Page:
AGRICULTURE How Borno plans to revive agriculture
The agricultural sector has perhaps suffered the biggest casualty in Borno State as a result of the ongoing Boko Haram insurgency. First, because it was the employer of over 80 percent of the people of the state but now can no longer provide a platform for farming to even 15 percent of the population, following the crisis.
Baga which used to be the hub of fishing activity for Nigeria, Niger, Chad and Cameroun has not been able to produce even a basket of fish for almost a year now due to the activities of insurgents who have taken over control of the water side.
Over 80 percent of the cows and other livestock being consumed in Nigeria are imported through Maiduguri and later distributed to other parts of the country in addition to the ones that are locally produced by farmers in the state, all that no longer exist as all exit routes to the neighbouring countries have been taken over by the insurgents while local farmers have been dispossessed of their livestock through cattle rustling.
Most farmers in the state have been attacked and killed and their farmlands either taken over by Boko Haram or have become battle grounds and can no longer be accessed by them. The few farmers that can still cultivate their farmlands; have difficulty applying fertilizer as security operatives always confiscate the commodity on the excuse that fertilizer is used in making bombs.
Speaking on the plight of farmers in the state, a farmer, Alhaji Modu Tungushe, told this reporter in Guza Malam market that farming has suffered major setback that “only God knows if we can ever go back to our farms in our life time. I used to cultivate a minimum of 80 bags of assorted grains every season in Baga. Overnight the insurgents raided my house and carted away everything I had. They also killed my elder son and two of my workers.
“I am now staying in an IDP camp with my family coming to such village markets to serve as agents to people buying grains and livestock to make a living. My fear is, even if the insurgency ends today, from where are we going to start? I do not have money to even buy seed,” he said.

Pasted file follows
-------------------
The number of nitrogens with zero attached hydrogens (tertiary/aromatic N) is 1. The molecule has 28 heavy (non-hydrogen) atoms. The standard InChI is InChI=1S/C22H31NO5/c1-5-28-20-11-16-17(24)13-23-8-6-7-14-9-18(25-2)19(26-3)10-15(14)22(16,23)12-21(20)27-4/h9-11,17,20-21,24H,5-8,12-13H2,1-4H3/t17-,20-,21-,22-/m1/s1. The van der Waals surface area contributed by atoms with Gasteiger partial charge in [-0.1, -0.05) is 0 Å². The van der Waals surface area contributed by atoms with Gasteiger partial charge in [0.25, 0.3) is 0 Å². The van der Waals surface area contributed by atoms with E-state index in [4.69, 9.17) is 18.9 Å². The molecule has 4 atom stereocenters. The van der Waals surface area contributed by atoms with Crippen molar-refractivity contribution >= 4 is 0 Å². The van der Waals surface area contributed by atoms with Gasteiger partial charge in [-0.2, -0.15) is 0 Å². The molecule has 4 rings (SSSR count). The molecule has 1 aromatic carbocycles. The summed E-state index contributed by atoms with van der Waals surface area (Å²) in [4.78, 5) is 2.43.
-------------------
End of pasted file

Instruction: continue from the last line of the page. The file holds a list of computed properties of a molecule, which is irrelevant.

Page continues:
Alhaji Aji Yakarimi is a wheat and sorghum farmer. He said he obtained a loan of N750, 000 from a bank and invested in his wheat farm when suddenly Boko Haram attacked and took over his farmland along with others, saying, “A major farmer who supplies flour mills with wheat gave me high variety seeds on the arrangement that after harvest, I will sell to him and he will add to his own and supply the mill.
“That was in the early days of insurgency in the state. I supplied him twice then went for the loan before the attack. I am not sure there is a single farm that can produce one ton of grains that is still functional in the state except around Biu. I do not see agriculture being revived in the next 20 years even if insurgency ends today,” he said.
But Governor Kashim Shettima said farmers in the state do not have any reason to entertain fear over the revival of agricultural activities in the state, saying, “People should just pray to God to restore peace in the state. Knowing the value of agriculture to my people and taking into consideration the extent of damage done to the sector, I decided to be very proactive.
“The state government has taken to the completion of an ultra-modern farm centre for the production of improved seedlings that is aimed at providing multiple yields to farmers. The state has also taken delivery of 845 additional tractors, bringing to a total of 2,000 brand new tractors now in stock. We also took delivery of 1,416 planters to add to the ones we have in stock.
“All the farming equipment were imported as part of the government’s post insurgency plan for commercial agriculture in rural areas as soon as Boko Haram insurgents are defeated. We have just recently bought 25 combined harvesters that have since been delivered. In the whole of Nigeria, there are only a total of 56 combined harvesters out of which Borno State alone has 25.
“We have bought and installed dozens of green houses and machines at the seedlings production centre which is expected to be the supplier of improved seedlings required by farmers to have high yields such as what obtains in developed countries. We have also bought equipment for drip irrigation as well as large cooling systems needed in nursing seedlings, both of which have been installed at the seedlings production centre,” he said.
The governor, who was speaking while inspecting the equipment in Maiduguri, said the government has acquired so much agricultural equipment and has sponsored youth from the state to India and other countries for training on usage, maintenance and re-installation of the equipment.
Cross section of the 2000 tractors bought by the state